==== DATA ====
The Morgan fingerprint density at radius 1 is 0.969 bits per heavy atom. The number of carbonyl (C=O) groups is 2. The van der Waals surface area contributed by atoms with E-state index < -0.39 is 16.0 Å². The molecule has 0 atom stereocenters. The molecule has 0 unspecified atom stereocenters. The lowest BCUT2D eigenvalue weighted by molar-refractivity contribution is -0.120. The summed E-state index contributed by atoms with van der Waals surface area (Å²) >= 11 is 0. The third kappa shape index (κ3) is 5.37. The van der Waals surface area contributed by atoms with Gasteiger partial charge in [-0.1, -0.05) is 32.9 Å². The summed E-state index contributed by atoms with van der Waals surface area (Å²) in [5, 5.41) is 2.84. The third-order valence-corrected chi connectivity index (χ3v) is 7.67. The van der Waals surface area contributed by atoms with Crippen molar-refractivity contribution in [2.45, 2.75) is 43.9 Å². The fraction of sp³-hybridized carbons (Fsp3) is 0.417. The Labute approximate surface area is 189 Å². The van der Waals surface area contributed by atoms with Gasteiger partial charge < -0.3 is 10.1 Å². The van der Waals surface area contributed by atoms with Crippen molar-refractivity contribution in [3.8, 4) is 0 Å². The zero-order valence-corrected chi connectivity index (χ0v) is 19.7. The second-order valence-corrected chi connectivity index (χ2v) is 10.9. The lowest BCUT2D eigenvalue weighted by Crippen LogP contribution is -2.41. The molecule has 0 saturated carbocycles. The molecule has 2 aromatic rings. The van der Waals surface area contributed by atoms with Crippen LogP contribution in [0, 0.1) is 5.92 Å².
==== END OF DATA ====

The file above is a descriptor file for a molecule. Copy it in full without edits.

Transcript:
The Morgan fingerprint density at radius 1 is 0.969 bits per heavy atom. The number of carbonyl (C=O) groups is 2. The van der Waals surface area contributed by atoms with E-state index < -0.39 is 16.0 Å². The molecule has 0 atom stereocenters. The molecule has 0 unspecified atom stereocenters. The lowest BCUT2D eigenvalue weighted by molar-refractivity contribution is -0.120. The summed E-state index contributed by atoms with van der Waals surface area (Å²) >= 11 is 0. The third kappa shape index (κ3) is 5.37. The van der Waals surface area contributed by atoms with Gasteiger partial charge in [-0.1, -0.05) is 32.9 Å². The summed E-state index contributed by atoms with van der Waals surface area (Å²) in [5, 5.41) is 2.84. The third-order valence-corrected chi connectivity index (χ3v) is 7.67. The van der Waals surface area contributed by atoms with Crippen molar-refractivity contribution in [2.45, 2.75) is 43.9 Å². The fraction of sp³-hybridized carbons (Fsp3) is 0.417. The Labute approximate surface area is 189 Å². The van der Waals surface area contributed by atoms with Gasteiger partial charge < -0.3 is 10.1 Å². The van der Waals surface area contributed by atoms with Crippen molar-refractivity contribution in [3.8, 4) is 0 Å². The zero-order valence-corrected chi connectivity index (χ0v) is 19.7. The second-order valence-corrected chi connectivity index (χ2v) is 10.9. The lowest BCUT2D eigenvalue weighted by Crippen LogP contribution is -2.41. The molecule has 0 saturated carbocycles. The molecule has 2 aromatic rings. The van der Waals surface area contributed by atoms with Crippen LogP contribution in [0, 0.1) is 5.92 Å².